U.S. federal investigators are investigating a breach of software auditing company Codecov LLC that could potentially have an impact as broad as the now infamous SolarWinds hack.

Founded in 2014, Codecov is an online platform that provides hosted testing reports and statistics for users. Compatible with GitHub, Bitbucket and Gitlab, the company works with 29,000 corporate customers.

In a statement April 15, the company said the hack occurred Jan. 31 but was only detected April 1. The hacker is described as gaining access because of an error in Codedev’s Docker image creation process that allowed the extraction of the credential required to modify the company’s Bash Uploader scrip.

In a typical “We’ve been hacked” response, the company added that “immediately upon becoming aware of the issue, Codecov secured and remediated the affected script and began investigating any potential impact on users. A third-party forensic firm has been engaged to assist us in this analysis. We have reported this matter to law enforcement and are fully cooperating with their investigation.”

Codecov includes among its customers Procter & Gamble Co., GoDaddy Inc. and Atlassian Corp. PLC. Reuters reported that Atlassian has said it has not found evidence that it has been compromised.

“The parallels between this breach and what we saw with last year’s SolarWinds attack are obvious, and they both point to a worrying trend in cybersecurity,” Quinn Wilton, senior researcher at electronic design automation firm Synopsys Inc., told SiliconANGLE. “In both cases, we’re seeing attackers leverage weaknesses in supply chain security and this dynamic means what while it is the vendor that is being initially breached, the impact of that breach is felt by that vendor’s customers.”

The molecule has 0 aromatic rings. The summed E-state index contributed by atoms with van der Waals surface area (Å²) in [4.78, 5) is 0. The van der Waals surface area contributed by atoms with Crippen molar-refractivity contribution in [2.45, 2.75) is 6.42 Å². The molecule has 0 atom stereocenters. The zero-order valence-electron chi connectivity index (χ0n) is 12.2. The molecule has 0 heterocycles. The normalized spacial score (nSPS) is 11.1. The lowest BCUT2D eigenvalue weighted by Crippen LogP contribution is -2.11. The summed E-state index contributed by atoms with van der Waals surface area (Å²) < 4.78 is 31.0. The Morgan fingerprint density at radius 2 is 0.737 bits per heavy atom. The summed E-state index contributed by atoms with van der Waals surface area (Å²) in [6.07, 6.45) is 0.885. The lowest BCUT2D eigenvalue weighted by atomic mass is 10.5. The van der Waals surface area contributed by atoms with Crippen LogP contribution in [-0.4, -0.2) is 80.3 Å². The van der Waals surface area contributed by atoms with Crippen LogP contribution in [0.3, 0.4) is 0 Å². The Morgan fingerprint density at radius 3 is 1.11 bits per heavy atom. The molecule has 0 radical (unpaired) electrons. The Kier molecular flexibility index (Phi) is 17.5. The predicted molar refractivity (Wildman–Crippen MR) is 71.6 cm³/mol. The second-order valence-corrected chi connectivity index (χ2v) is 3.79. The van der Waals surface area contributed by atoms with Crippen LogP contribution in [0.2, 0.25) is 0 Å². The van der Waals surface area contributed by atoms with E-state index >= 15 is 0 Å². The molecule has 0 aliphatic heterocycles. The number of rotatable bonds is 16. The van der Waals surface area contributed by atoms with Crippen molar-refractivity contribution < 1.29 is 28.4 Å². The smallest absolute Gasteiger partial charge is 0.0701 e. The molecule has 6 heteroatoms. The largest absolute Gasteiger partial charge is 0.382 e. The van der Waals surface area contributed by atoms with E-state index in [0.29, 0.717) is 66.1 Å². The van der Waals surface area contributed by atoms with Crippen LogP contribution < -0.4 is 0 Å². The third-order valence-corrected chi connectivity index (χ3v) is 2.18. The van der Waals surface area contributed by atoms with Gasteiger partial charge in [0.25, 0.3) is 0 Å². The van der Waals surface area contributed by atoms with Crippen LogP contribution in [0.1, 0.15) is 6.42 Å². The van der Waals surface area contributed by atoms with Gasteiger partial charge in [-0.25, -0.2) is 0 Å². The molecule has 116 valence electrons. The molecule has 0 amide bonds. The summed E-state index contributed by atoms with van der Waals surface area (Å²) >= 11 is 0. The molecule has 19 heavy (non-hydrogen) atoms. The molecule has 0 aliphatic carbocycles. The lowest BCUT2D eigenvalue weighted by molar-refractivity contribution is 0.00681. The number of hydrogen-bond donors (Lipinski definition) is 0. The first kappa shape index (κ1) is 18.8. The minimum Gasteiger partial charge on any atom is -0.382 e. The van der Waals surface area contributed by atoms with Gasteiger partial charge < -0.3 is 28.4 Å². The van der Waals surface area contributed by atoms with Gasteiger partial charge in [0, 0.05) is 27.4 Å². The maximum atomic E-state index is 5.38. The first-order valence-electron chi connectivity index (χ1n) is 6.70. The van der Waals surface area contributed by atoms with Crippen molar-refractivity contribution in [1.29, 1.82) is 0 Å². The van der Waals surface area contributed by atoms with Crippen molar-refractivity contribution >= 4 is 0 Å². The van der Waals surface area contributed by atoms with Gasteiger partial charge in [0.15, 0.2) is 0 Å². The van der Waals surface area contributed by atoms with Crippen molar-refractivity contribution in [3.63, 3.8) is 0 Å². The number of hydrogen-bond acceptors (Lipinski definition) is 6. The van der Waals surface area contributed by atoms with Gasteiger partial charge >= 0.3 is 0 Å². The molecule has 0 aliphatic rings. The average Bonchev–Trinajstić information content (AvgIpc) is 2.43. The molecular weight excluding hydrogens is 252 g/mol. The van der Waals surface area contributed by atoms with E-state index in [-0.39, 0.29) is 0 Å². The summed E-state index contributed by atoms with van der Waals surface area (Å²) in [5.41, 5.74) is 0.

This is a powerful position for attackers to be in, enabling them to pick and choose from a wide number of targets while offering plenty of opportunities to exploit a customer’s trust in their vendors to evade detection, Wilton explained.

Attacks like this aren’t new, but with software being more interconnected than ever, she added, there will be more of these sorts of breaches. “This means that code signing is more important than ever and that transparency around the storage and disposal of those code signing keys is going to be a vital step toward building trust in the channels we all use to distribute software,” Wilton said.

From:  Silicon Angle